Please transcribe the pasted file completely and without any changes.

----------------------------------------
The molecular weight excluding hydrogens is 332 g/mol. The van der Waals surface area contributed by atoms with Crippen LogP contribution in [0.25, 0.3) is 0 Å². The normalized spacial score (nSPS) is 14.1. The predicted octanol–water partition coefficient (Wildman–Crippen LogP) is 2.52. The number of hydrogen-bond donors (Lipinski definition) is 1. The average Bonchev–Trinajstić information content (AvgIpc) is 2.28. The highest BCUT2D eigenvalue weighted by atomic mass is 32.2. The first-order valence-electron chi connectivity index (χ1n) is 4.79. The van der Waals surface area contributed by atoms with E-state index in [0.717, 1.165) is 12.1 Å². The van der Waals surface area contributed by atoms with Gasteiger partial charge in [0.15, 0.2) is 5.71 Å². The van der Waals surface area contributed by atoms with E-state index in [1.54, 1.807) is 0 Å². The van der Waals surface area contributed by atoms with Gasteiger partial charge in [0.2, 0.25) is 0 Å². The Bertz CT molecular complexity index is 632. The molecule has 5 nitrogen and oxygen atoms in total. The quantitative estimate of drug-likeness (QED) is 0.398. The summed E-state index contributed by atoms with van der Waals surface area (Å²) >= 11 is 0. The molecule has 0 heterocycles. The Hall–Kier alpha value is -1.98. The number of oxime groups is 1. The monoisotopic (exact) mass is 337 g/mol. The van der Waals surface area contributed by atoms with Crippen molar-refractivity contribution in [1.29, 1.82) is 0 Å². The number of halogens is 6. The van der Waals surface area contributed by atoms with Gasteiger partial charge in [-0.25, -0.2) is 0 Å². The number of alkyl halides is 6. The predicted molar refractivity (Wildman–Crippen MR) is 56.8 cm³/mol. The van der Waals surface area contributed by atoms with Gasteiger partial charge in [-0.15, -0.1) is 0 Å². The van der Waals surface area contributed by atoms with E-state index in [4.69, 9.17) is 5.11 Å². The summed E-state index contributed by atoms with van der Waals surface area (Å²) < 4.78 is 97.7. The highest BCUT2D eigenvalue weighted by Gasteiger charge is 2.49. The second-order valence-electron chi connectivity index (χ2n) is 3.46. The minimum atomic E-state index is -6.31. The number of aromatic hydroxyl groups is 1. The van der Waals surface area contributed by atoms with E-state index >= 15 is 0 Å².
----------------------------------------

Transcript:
The molecular weight excluding hydrogens is 332 g/mol. The van der Waals surface area contributed by atoms with Crippen LogP contribution in [0.25, 0.3) is 0 Å². The normalized spacial score (nSPS) is 14.1. The predicted octanol–water partition coefficient (Wildman–Crippen LogP) is 2.52. The number of hydrogen-bond donors (Lipinski definition) is 1. The average Bonchev–Trinajstić information content (AvgIpc) is 2.28. The highest BCUT2D eigenvalue weighted by atomic mass is 32.2. The first-order valence-electron chi connectivity index (χ1n) is 4.79. The van der Waals surface area contributed by atoms with E-state index in [0.717, 1.165) is 12.1 Å². The van der Waals surface area contributed by atoms with Gasteiger partial charge in [0.15, 0.2) is 5.71 Å². The van der Waals surface area contributed by atoms with E-state index in [1.54, 1.807) is 0 Å². The van der Waals surface area contributed by atoms with Gasteiger partial charge in [0.2, 0.25) is 0 Å². The Bertz CT molecular complexity index is 632. The molecule has 5 nitrogen and oxygen atoms in total. The quantitative estimate of drug-likeness (QED) is 0.398. The summed E-state index contributed by atoms with van der Waals surface area (Å²) >= 11 is 0. The molecule has 0 heterocycles. The Hall–Kier alpha value is -1.98. The number of oxime groups is 1. The monoisotopic (exact) mass is 337 g/mol. The van der Waals surface area contributed by atoms with Crippen molar-refractivity contribution in [1.29, 1.82) is 0 Å². The number of halogens is 6. The van der Waals surface area contributed by atoms with Gasteiger partial charge in [-0.25, -0.2) is 0 Å². The number of alkyl halides is 6. The predicted molar refractivity (Wildman–Crippen MR) is 56.8 cm³/mol. The van der Waals surface area contributed by atoms with Gasteiger partial charge in [-0.15, -0.1) is 0 Å². The van der Waals surface area contributed by atoms with E-state index in [4.69, 9.17) is 5.11 Å². The summed E-state index contributed by atoms with van der Waals surface area (Å²) < 4.78 is 97.7. The highest BCUT2D eigenvalue weighted by Gasteiger charge is 2.49. The second-order valence-electron chi connectivity index (χ2n) is 3.46. The minimum atomic E-state index is -6.31. The number of aromatic hydroxyl groups is 1. The van der Waals surface area contributed by atoms with E-state index >= 15 is 0 Å².